How to Beat an Amador County Traffic Ticket
You can fight Amador traffic tickets by getting them dismissed much easier than you may think. In Amador, California, drivers are allowed to contest a traffic ticket using a Trial by Written Declaration. This is best way to fight a traffic ticket without going to an Amador courthouse or hiring an expensive Amador traffic ticket lawyer. We have found this to be the best way to contest a California traffic ticket, period.
This option is available to every driver who receives a traffic ticket in Amador, California. In fact, if you turn over your traffic ticket you will see that a Trial by Written Declaration is listed right on the back of your ticket as one way to fight it. This process has been around since 1978 to avoid having to pay traffic ticket fines.
TicketBust has been helping California drivers prepare Trial by Written Declaration’s for over 18 years. In fact, tens of thousands of vehicle tickets in California have been contested using our system. We are the original traffic ticket fighter and the TicketBust system has been developed specifically to prepare all your documents properly based on how you answer a few questions. This way you can fight your ticket, knowing you have maximized your chances of having the court dismiss your Amador County traffic ticket.
When you contest a ticket using a Trial by Written Declaration not only don’t you need to go to court, but you don’t even need to take traffic school if the ticket is dismissed. If the ticket is dismissed, no point will appear on your driving record and the bail will be refunded to you in full. If the ticket is not dismissed and you are eligible for traffic school, then you should still be eligible after a Trial by Written Declaration.
TicketBust service will prepare your full defense package for you, which includes your Trial by Written Declaration and all the defense documents required by Amador traffic court.
Fill out the yellow form to fight your Amador traffic ticket now!
Common Traffic Tickets in Amador County
You may be surprised to know that commercial truck drivers include a much larger group than just “big rigs”. The list includes: a motortruck or truck tractor with 3+ axles or that is towing another vehicle, a passenger vehicle, school bus, farm labor vehicle with passengers, any vehicle transporting explosives, or a trailer bus.
Did you know that you aren’t allowed to pass the white limit line when you are stopped at an intersection? From our experience, this can be a common ticket issued in the county of Amador, so be on the lookout and stay behind that solid white line.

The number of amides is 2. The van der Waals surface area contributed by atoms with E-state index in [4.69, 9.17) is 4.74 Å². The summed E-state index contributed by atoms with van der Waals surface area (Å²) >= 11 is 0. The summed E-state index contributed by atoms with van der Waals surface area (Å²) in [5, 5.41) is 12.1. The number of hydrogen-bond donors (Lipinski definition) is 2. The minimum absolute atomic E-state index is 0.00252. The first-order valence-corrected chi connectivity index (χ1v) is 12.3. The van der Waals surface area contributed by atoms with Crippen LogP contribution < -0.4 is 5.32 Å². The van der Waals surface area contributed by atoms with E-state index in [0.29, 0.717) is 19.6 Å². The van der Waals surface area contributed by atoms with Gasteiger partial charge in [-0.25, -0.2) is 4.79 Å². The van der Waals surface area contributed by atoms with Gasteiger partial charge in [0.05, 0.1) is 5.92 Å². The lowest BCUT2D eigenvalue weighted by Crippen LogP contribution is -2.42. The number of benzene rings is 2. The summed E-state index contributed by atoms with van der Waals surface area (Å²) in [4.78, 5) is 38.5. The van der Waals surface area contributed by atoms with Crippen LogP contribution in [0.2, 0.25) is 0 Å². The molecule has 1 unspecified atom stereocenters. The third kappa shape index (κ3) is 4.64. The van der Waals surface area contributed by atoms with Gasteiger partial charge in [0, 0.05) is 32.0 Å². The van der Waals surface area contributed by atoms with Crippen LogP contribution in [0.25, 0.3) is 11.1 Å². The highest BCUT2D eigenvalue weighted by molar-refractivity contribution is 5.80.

It’s likely no surprise that if you are in a HOV lane that requires 2 or more people in it, by yourself, you’re going to get a ticket. That’s pretty self-explanatory.
If you find yourself having received a traffic ticket in Amador, give us a call or fill out our form to see how we can help!
About Amador County
For generations, in the area of land located between Central Valley and High Sierra, small bands of Miwuk Indians inhabited what is now known as Amador County. It wasn’t until 1848 when native but non-Indian Californios, Sonorans from Mexico, Kanakas from Hawaii, Mormons and American soldiers and settlers raced to the area in their attempt to find gold. A man by the name of Jose Maria Amador mined a small creek between 1848 and 1849, and because of his presence there, the creek and, subsequently, the county inherited its name after splitting from Calaveras County in 1854.
According to the U.S. Census Bureau, Amador County spans 606 square miles and is home to over 38,000 people. The County ranges from only 250 feet above sea level to over 9,000 feet, the tallest point being Thunder Mountain. Amador County is also home to the Shenandoah Valley, which, before Prohibition, was a principal viticulture region. Today the area is home to over 40 different wineries and is renowned for its Zinfandel among other varietals of wine. In fact, in 2015, wine grapes accounted for 41 percent of the total agricultural output and has been deemed largely responsible for the county’s rebound in overall crop values since 2009.
In addition to the outstanding wines the county produces, the area is growing in the leisure and hospitality industries as well. Each year, several thousand tourists travel to Amador county for gold-mine sight-seeing wine-tasting, camping, skiing, hiking, and to sail or motor their boats.